The Local is not responsible for content posted by users.
  Reply to this topic

Why do foreign students choose to study in sweden

In light of news on quality of education/ lack of

Saywhatwhat
post 18.Apr.2018, 04:52 PM
Post #1
Joined: 15.Feb.2018

Just as the title of thread suggests...

In light of the article about the student who sued the Swedish university on grounds of insufficient quality of education, and won, why would foreign students choose a Swedish University?

Thanks to all who respond!
Go to the top of the page
+
satwork13
post 19.Apr.2018, 07:05 PM
Post #2
Joined: 3.Mar.2018

Can you please provide your sources?
Go to the top of the page
+
trzl
post 19.Apr.2018, 08:44 PM
Post #3
Joined: 29.Mar.2018

http://nordic.businessinsider.com/an-ameri...and-won-2016-6/

In the last paragraph: "She has not lost her faith in the Swedish education system"..

It seems like this was an isolated incident with one program at one university, otherwise there would be much more of these lawsuits considering that a precedent has been set.
Go to the top of the page
+
Alasela01
post 10.Jun.2018, 03:23 PM
Post #4
Joined: 10.Jun.2018

Hello,
i am new here.i just finished dropping my application for spring semester 2019.Please i need someone to tell me how i will go about submitting my documents and also how i willbe able to apply for scholarship because without scholarship i will not be able to afford the tuition fees and the rest
Go to the top of the page
+
Anisette
post 8.Sep.2018, 03:29 PM
Post #5
Joined: 28.Jul.2010

Because that was an isolated incident. I went to both a Swedish and an American University. I thought that the Swedish Uni was much better structured in terms of focus on the program I was interested in (education) then the American.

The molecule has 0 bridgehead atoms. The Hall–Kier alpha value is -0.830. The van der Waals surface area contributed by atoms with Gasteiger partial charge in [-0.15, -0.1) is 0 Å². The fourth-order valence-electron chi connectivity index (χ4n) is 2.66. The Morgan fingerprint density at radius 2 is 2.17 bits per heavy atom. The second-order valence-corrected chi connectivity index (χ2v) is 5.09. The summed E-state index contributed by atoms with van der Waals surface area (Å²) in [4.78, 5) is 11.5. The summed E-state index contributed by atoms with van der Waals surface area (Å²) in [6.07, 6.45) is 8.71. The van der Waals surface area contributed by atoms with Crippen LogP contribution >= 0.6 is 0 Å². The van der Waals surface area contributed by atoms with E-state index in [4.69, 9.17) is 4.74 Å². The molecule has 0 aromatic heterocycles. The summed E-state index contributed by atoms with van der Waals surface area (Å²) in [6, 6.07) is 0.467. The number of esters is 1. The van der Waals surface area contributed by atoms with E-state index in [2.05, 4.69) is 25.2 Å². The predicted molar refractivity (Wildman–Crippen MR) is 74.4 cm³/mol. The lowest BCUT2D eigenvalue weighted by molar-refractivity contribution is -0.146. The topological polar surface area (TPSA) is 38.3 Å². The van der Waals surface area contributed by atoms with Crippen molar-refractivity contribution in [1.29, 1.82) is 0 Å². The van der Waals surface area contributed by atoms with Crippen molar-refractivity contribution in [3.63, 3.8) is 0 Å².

Go to the top of the page
+
Saywhatwhat
post 8.Sep.2018, 06:05 PM
Post #6
Joined: 15.Feb.2018

QUOTE (Anisette @ 8.Sep.2018, 04:29 PM) *
Because that was an isolated incident. I went to both a Swedish and an American University. I thought that the Swedish Uni was much better structured in terms of focus on the ... (show full quote)


Maybe should have stayed in an American school a little longer to learn the proper usage of then and than. smile.gif especially as an educator. Just being a smart ass. Sort of.

Were they both bachelor programs?

What drew you to the swedish university? That is my main question regardless of the lawsuit. Did you know the program in Sweden had a better structure before or after you were in the school?

I would agree that Sweden narrows people's focus in their educational path even entering into gymnasium, 9-12th grade, I believe. Don't know if that's a good or bad thing.

I personally think experience rather than more and more school is important to develop a focus, or path, of education for oneself. For instance, if you have a degree in education and become a teacher and then realize you would love to work with special needs kids. Hypothetically you could focus your continuing education on that rather than, hypothetically, getting a degree in teaching special needs kids first, before experience, and then finding out it isn't for you.

I have the utmost respect for educators wherever in the world they are, so don't think I'm shitting on your choices. Teachers are often disrespected when it is, I think, one of the most important professions.

Just curious what drew you to a swedish university. Did you have prior ties to the country?

I also recall being able to structure my classes as I saw fit, in my university experience in the states. Of course you need to fulfill certain credits but other than that it was all about progressive education towards the major/s and minor/s.
Go to the top of the page
+
Anisette
post 9.Sep.2018, 07:59 AM
Post #7
Joined: 28.Jul.2010

QUOTE (Saywhatwhat @ 8.Sep.2018, 06:05 PM) *
Maybe should have stayed in an American school a little longer to learn the proper usage of then and than. smile.gif especially as an educator. Just being a smart ass. Sort of.


Thank you for spotting the error. Although I don't know if it justifies an addition to my diploma but whatever floats your boat smile.gif

QUOTE
Were they both bachelor programs?


Yes. Although in different fields.

QUOTE
What drew you to the swedish university? That is my main question regardless of the lawsuit. Did you know the program in Sweden had a better structure before or after you were in the school?